Consumer deleveraging proceeds apace, but the debate still rages: Have American consumers mended their ways? Are they truly cutting back on their borrowing and spending, or do measures of indebtedness reflect little more than banks writing off billions in bad loans?
The Federal Reserve Bank of New York has compiled an impressive body of evidence to suggest that the "new frugality" is real. The bank's Quarterly Report on Debt and Credit for the third quarter of 2010 shows that United States consumers have pared nearly $1 trillion from their outstanding debt since its peak in the third quarter of 2008.
While defaults and charge-offs contributed to the decline, says Donghoon Lee, senior economist, "Americans are borrowing less and paying off more debt than in the recent past." The change, he suggests, comes from both tightening credit standards and voluntary changes in spending behavior.
Consumers reduced their cash flow by $150 billion to pay off debt in 2009, compared to borrowing $300 billion annually to augment consumer cash flow between 2000 and 2007.
Excluding the effects of defaults and charge-offs, non-mortgage debt fell for the first time since 2000. In addition, mortgage debt paydowns reached $140 billion by year-end 2009. "These unique findings suggest that consumers have been actively reducing their debts, and not just by defaulting," states the press release accompanying the report.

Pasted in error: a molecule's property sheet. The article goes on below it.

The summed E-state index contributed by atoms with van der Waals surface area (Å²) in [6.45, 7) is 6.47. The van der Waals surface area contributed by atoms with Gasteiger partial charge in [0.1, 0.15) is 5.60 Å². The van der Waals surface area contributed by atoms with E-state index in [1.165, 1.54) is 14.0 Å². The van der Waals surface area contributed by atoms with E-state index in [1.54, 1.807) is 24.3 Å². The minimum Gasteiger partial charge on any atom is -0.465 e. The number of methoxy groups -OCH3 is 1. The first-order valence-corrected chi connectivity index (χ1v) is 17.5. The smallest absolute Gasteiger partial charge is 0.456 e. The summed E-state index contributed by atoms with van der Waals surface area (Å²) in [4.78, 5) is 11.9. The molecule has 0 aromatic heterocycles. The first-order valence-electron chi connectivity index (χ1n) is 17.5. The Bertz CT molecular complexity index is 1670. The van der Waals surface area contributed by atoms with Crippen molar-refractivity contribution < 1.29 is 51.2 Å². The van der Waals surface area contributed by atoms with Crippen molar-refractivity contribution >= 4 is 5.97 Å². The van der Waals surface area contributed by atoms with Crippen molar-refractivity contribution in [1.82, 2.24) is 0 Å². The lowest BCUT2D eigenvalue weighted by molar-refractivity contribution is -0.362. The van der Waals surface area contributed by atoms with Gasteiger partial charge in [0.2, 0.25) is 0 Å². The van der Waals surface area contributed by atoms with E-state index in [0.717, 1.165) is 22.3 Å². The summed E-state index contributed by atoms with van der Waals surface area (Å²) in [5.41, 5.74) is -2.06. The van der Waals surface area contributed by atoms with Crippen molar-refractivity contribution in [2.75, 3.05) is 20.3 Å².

Consumers are serious about paying down debt and bolstering their savings. The accomplishment is all the more remarkable coming during a time when nearly one fifth of the population is unemployed or underemployed. The trend will continue for at least a few more years as boomers, who have only a few years left to accumulate wealth, get serious about saving for retirement. Consequently, the U.S. growth rate will be sub-par for several years to come.
The bottom line for Boomergeddon: For us debt and deficit watchers, that means (all other things being equal) higher deficits and more debt than that estimated in the official budget projections. The new Congress may be serious about cutting government spending, but it will be paddling against a current of slower growth and disappointing tax revenues.
Disclosure: No positions